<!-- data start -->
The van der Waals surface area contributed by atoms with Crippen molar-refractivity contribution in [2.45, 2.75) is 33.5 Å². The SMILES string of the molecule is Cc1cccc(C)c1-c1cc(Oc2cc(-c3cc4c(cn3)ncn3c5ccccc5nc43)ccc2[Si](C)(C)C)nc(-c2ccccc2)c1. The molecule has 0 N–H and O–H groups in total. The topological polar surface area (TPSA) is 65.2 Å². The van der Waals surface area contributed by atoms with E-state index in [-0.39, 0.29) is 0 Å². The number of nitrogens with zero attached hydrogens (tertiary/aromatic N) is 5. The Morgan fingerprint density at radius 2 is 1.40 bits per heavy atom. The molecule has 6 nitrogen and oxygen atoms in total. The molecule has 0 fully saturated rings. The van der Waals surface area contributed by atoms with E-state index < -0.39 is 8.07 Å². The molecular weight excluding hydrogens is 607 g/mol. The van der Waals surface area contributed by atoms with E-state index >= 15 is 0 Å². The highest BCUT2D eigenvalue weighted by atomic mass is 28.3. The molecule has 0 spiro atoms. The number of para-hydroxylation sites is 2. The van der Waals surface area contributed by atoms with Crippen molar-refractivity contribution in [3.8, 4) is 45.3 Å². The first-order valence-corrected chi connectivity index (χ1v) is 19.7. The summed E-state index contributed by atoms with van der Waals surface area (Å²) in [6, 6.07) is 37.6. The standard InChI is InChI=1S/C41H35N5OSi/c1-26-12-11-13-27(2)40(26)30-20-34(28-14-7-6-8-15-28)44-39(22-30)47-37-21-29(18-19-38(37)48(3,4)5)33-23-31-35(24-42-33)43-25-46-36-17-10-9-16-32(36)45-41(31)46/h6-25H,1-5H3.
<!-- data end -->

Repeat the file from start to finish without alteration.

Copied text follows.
The van der Waals surface area contributed by atoms with Crippen molar-refractivity contribution in [2.45, 2.75) is 33.5 Å². The SMILES string of the molecule is Cc1cccc(C)c1-c1cc(Oc2cc(-c3cc4c(cn3)ncn3c5ccccc5nc43)ccc2[Si](C)(C)C)nc(-c2ccccc2)c1. The molecule has 0 N–H and O–H groups in total. The topological polar surface area (TPSA) is 65.2 Å². The van der Waals surface area contributed by atoms with E-state index in [-0.39, 0.29) is 0 Å². The number of nitrogens with zero attached hydrogens (tertiary/aromatic N) is 5. The Morgan fingerprint density at radius 2 is 1.40 bits per heavy atom. The molecule has 6 nitrogen and oxygen atoms in total. The molecule has 0 fully saturated rings. The van der Waals surface area contributed by atoms with E-state index < -0.39 is 8.07 Å². The molecular weight excluding hydrogens is 607 g/mol. The van der Waals surface area contributed by atoms with E-state index >= 15 is 0 Å². The highest BCUT2D eigenvalue weighted by atomic mass is 28.3. The molecule has 0 spiro atoms. The number of para-hydroxylation sites is 2. The van der Waals surface area contributed by atoms with Crippen molar-refractivity contribution in [3.8, 4) is 45.3 Å². The first-order valence-corrected chi connectivity index (χ1v) is 19.7. The summed E-state index contributed by atoms with van der Waals surface area (Å²) in [6, 6.07) is 37.6. The standard InChI is InChI=1S/C41H35N5OSi/c1-26-12-11-13-27(2)40(26)30-20-34(28-14-7-6-8-15-28)44-39(22-30)47-37-21-29(18-19-38(37)48(3,4)5)33-23-31-35(24-42-33)43-25-46-36-17-10-9-16-32(36)45-41(31)46/h6-25H,1-5H3.